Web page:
Every Christian realizes that he does not have the right to perform an act of charity at the forced expense of his neighbors — that he does not have the right to enter another’s home and steal property that he intends to use in a charitable venture. But when the act of stealing is impersonalized by authorizing, by way of a vote, an established agency (government) to perform the confiscation for him, he loses a conscious awareness of the immorality of this practice.

As government welfare activity continues to expand at a phenomenal rate of speed, greater sums of money are required to support this “charity-by-force” undertaking. Taxation thus remains at a high level, with more of the tax dollars diverted to welfare programs, leaving little money in private circulation which can be used for Christian charity. Government welfare action is, of necessity, destructive to Christian giving and will almost completely stifle voluntary acts of benevolence if the present trend continues.

Because of a lack of understanding of one of the basic premises of Christian belief — that of free will — and its application to acts of charity (welfare), most well-meaning, but misguided, Christians have vigorously or silently supported government welfare programs. Others, observing the disastrous consequences of legalized welfare — the demeaning of the human spirit and the creation of parasitical degeneration, as well as the enslavement of the productive members of society who are required, by law, to provide support for welfare recipients do not wish to continue to uphold the cause of this evil (government welfare legislation). But they feel a strong sense of guilt if they do not do so, and fear that if they oppose government welfare they will be considered as unchristian. In reality, nothing could be further from the truth.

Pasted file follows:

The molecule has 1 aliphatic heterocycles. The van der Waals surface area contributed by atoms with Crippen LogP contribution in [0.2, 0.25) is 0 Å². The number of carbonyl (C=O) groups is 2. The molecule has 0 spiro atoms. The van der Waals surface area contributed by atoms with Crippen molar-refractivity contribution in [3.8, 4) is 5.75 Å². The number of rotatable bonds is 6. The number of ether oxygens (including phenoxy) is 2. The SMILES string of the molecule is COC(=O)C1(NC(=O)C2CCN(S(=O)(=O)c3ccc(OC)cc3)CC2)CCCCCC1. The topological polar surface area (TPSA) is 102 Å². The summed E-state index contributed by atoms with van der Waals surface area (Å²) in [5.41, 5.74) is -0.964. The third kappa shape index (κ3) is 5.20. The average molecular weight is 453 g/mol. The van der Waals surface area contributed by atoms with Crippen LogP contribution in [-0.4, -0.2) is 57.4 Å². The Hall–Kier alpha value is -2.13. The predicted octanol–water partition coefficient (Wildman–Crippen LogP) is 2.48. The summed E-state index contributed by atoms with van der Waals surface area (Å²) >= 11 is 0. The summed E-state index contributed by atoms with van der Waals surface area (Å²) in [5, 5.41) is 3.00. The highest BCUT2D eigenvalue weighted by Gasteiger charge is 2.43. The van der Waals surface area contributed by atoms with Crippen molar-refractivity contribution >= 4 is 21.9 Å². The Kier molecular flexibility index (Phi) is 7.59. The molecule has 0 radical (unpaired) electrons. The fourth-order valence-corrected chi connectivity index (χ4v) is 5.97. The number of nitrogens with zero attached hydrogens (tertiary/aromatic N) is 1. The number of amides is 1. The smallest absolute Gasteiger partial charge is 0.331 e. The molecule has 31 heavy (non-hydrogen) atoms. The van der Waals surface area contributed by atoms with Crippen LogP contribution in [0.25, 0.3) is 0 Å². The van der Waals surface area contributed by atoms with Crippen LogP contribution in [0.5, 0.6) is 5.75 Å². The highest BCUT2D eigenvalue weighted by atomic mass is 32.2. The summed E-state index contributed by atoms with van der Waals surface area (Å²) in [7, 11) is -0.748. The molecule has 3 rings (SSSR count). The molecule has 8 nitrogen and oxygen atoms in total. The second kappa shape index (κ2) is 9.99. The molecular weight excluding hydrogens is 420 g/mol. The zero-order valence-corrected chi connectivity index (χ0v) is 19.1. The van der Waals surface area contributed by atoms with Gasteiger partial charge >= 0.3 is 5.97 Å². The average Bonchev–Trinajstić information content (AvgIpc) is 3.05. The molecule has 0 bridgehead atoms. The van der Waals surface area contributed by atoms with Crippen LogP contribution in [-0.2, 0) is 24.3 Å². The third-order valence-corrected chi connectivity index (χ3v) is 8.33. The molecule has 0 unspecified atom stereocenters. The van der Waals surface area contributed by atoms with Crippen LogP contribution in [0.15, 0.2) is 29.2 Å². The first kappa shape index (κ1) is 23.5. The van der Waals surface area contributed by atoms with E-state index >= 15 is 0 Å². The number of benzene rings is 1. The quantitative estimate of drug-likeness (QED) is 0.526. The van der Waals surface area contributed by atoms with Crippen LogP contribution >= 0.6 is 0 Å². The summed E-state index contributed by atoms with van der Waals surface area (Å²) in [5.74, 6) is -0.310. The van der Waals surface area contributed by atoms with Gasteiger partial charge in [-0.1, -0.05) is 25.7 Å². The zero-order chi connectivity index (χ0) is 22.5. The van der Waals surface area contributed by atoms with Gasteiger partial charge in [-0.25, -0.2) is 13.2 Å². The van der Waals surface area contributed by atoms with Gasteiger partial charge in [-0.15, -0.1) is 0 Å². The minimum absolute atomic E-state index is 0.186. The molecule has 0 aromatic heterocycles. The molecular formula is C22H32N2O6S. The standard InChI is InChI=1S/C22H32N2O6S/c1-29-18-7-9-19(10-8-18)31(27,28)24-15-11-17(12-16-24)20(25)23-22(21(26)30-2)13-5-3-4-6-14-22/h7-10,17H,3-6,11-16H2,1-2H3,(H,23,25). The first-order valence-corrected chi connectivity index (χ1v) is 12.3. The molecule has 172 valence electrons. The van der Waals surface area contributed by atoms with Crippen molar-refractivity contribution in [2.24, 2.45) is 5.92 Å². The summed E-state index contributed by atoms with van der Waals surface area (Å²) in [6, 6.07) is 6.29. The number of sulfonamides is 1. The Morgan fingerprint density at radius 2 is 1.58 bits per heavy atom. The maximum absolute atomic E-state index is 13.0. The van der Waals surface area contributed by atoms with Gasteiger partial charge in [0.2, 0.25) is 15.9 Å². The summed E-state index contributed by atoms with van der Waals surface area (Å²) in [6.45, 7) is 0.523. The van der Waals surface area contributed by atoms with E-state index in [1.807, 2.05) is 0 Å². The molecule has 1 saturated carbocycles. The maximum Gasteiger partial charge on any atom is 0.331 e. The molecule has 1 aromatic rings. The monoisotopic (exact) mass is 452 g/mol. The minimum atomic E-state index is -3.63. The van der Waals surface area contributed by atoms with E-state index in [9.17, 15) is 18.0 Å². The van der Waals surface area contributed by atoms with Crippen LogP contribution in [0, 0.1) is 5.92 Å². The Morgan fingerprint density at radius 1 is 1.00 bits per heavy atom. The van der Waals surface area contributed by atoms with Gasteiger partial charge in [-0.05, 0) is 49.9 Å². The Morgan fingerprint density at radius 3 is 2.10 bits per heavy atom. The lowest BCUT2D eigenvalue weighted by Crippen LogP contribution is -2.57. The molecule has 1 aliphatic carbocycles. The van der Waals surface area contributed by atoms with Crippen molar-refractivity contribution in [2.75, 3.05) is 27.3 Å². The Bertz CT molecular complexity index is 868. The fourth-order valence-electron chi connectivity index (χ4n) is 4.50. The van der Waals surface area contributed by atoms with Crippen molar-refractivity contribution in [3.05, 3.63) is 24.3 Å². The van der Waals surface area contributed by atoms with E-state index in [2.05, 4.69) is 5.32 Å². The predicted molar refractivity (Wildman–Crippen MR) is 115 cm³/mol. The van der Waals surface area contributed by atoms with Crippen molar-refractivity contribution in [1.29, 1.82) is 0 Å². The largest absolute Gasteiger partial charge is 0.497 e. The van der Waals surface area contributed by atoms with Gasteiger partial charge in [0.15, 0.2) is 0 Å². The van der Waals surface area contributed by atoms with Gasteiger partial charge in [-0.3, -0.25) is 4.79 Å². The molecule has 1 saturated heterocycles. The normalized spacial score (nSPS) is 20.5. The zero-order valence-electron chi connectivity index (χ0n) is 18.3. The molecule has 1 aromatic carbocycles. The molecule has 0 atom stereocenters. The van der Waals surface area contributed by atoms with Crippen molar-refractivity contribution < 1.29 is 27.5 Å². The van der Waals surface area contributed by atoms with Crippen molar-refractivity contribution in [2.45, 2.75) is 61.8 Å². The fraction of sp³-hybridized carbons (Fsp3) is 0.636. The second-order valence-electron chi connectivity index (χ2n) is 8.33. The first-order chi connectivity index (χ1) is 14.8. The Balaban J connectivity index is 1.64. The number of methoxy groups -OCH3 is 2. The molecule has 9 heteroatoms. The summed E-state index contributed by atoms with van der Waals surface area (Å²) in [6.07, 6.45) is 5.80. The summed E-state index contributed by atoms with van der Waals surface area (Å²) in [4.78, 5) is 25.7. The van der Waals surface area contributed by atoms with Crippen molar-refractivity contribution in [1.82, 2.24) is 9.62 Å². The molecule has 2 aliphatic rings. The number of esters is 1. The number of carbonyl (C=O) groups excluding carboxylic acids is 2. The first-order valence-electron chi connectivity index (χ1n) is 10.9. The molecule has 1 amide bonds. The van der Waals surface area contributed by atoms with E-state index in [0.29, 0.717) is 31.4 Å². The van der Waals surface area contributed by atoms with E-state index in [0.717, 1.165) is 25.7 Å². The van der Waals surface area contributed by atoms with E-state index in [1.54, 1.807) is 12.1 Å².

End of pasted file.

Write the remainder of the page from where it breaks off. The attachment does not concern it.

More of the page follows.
Any Christian who does not openly and vehemently denounce all forms of government welfare, cannot, in truth, call himself a Christian, for government welfare is the antithesis of Christian charity. Government welfare operates on the premise of force, whereas Christian charity can only exist where there is freedom of choice — where there is an act of the individual will. Since government welfare programs are outside the control of the individual, and thus outside the realm of free will, they are outside the province of Christian morality and are consequently evil, and must be condemned by all moral men.

It is not only the right, but the duty, of every Christian to actively seek the demise of all government welfare programs, for they are in total conflict with the Christian doctrine which recognizes man as a being possessing free will — the fundamental premise upon which all Christian morality is based.

This article appeared in the April 1970 issue of The Freeman , published by The Foundation for Economic Education, 30 South Broadway, Irvington-on-Hudson, New York 10533. Reprinted by permission.

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    Thomas L. Johnson is professor emeritus of biological sciences at University of Mary Washington.